Situational Awareness

J5 Tactical Flashlight

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Situational awareness involves a range of active observations that help us to understand our surroundings in order to make good judgment calls. It’s a basic survival instinct that every living thing possesses, but it also requires development and practice. Unfortunately, those who do not exercise good situational awareness are usually the ones who end up getting caught up in circumstances that can be risky or even fatal.

 

Situational awareness is not rocket science or a difficult concept to master. It just requires a continual appreciation of what’s happening, and thinking a few steps ahead in order to make good decisions. In a survival situation, it involves knowing where you are, what you are dealing with and taking appropriate action.

 

 

Orient Yourself

The first step is to know where you are. This involves more than knowing east from west. It’s the drawing of mental pictures of your position as well as entry and exit points. It includes knowing what is normal and what is out of place. It’s the observation of routines and patterns as well as paying attention to little details. All of this helps to assess surroundings, monitor activity and prepare to react to abnormalities.

 

This rule applies to anyone, whether they’ve lived and worked in the same places for their entire lives or just got into town. The more details you observe now will contribute to knowing how to react during a crisis. You should also learn how to orient yourself in unfamiliar places as well. Apply the same techniques when you get to a new area.

 

It’s also important to learn basic skills that can come in handy if you are completely lost in a wilderness setting. Can you use a compass? Can you read a trail map? Can you measure the amount of daylight left using your fingers or a watch? These hacks are easy to learn and absolutely essential to have when other options are not available. While it is true that a SHTF situation may not drive you to flee into the wilderness, you never know when you will need rudimentary tools to guide you to safety.

 

Know the Lay of the Land

Where are hiding places? Where can water and food be obtained? Where is the best place to take or build a shelter? What dangers exist in that particular area? All of these questions help to develop a sense of the benefits that can be obtained in a particular area during a survival situation. They also help to alert to potential risks and dangers.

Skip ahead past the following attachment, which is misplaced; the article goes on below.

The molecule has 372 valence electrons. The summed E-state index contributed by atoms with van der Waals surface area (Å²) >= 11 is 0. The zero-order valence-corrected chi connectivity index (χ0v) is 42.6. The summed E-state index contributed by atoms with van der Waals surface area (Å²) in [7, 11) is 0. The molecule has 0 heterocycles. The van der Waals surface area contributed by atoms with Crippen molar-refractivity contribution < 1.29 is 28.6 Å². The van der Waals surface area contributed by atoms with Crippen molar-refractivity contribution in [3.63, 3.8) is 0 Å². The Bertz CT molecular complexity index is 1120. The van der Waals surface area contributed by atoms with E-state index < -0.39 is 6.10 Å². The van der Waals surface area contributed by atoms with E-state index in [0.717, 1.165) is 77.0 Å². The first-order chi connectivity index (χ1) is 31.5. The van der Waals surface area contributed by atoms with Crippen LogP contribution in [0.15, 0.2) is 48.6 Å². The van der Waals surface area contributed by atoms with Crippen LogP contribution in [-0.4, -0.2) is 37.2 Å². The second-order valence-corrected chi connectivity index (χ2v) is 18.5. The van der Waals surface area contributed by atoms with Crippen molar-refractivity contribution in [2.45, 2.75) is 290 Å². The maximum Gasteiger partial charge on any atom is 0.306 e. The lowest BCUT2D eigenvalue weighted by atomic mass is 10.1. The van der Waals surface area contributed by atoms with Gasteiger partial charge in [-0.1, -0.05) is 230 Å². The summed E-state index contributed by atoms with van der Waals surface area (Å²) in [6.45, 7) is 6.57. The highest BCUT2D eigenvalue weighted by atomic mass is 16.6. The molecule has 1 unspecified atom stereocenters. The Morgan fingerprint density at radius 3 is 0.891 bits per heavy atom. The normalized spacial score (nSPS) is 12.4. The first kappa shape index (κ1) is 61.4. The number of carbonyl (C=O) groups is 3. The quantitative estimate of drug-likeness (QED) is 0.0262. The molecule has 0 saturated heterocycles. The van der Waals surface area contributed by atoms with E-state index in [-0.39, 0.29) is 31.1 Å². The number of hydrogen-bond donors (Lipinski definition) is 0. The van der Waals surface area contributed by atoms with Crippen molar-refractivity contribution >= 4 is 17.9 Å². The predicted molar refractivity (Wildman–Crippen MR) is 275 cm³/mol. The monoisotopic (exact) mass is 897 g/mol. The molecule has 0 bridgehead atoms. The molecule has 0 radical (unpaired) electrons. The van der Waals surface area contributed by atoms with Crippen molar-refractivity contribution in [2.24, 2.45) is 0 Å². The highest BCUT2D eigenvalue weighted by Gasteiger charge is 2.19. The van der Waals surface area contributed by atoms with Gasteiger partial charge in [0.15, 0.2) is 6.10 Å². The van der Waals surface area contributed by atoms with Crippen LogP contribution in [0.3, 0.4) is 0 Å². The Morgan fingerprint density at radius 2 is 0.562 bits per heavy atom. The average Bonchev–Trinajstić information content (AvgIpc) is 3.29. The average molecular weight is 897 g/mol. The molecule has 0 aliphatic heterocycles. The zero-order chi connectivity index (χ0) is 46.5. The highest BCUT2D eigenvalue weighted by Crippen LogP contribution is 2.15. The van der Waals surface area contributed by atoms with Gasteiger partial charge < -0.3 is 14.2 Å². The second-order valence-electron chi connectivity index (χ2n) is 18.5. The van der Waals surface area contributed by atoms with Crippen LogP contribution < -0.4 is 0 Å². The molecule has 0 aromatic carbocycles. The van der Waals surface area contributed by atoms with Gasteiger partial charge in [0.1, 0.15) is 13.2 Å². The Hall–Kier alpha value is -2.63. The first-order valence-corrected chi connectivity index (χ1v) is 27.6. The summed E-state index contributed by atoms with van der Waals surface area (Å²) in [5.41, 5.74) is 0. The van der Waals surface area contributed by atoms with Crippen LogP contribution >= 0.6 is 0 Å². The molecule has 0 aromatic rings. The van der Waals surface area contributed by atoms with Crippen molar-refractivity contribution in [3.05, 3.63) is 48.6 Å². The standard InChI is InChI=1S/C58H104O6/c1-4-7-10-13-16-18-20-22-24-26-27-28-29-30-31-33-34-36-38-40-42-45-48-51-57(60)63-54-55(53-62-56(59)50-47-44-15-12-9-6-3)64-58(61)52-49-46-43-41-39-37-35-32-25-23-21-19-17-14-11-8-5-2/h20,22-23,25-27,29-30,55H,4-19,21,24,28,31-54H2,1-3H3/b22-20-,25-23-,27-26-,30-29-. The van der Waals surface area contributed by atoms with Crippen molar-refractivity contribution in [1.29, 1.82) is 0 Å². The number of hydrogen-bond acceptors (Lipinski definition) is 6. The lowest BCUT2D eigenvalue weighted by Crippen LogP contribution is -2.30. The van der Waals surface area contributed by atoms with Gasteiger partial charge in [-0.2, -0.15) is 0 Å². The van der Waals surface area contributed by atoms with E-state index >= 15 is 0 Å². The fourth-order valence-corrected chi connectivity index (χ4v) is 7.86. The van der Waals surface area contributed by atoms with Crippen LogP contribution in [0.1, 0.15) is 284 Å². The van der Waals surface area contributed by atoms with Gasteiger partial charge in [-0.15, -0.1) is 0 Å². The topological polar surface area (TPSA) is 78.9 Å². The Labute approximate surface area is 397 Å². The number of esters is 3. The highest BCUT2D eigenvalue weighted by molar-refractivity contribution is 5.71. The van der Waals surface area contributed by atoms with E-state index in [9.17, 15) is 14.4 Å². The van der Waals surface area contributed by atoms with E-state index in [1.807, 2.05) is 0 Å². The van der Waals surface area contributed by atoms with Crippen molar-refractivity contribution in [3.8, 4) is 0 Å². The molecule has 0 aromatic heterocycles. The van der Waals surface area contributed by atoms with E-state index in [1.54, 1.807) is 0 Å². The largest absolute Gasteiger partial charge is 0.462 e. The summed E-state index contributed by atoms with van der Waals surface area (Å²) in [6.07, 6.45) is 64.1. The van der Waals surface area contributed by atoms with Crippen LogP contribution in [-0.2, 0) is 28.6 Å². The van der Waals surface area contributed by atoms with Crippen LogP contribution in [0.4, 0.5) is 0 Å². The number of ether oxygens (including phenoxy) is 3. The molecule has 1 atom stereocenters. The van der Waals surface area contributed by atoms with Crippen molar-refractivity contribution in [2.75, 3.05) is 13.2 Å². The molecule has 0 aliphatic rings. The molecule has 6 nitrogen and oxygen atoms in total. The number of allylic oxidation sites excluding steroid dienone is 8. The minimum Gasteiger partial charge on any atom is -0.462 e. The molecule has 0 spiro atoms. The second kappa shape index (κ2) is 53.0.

Look at your surroundings and take stock of everything. Note the things that you see, hear and sense. Where can you obtain water or food? Where are the escape routes? What potential threats can you expect to encounter? All of these things should be assessed as you are familiarizing yourself with your surroundings. Once you take stock, then you can start to make good decisions.

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Never Take Anything for Granted

Safety, security and access to food, shelter or medical care are usually things that we never think about. We know that the chances of getting into trouble while driving in the city are minimal. We know that we can call 911 and be delivered to a medical facility in minutes if necessary. We know of at least a few stores within a short drive from home that have almost anything that we need. However, the smallest monkey-wrench that is tossed into our systems of modern life can create mayhem in the blink of an eye.

 

Always be prepared for the unexpected. Expect to be mugged while walking down the street, even if you’ve never had problems before. Expect to be carjacked at an intersection that you don’t think twice about approaching every other day. Know that your grocery store will be looted during a crisis or completely empty if product deliveries can not get there. Always be on alert and always have an exit strategy and back up plan.

 

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Assess for Threats

Know when to hunker down and when to flee, but know where to flee as well. You want to avoid danger at all possible costs instead of walking right into trouble or stepping into a bigger problem. This can include facing a human attacker or a prowling animal. Watch for signs. Learn how to read people and your surroundings. If you are in the wilderness, take stock of what other animals are doing. Are they running? Do you notice tracks from a big animal? Are you intruding in on their territory?

 

The bottom line is that situational awareness is an active activity, and it takes some practice. However, it’s not hard to get the hang of it either. Start making acute observations of your surroundings and always know where you are, what’s happening and what to do to avoid or escape trouble.

 

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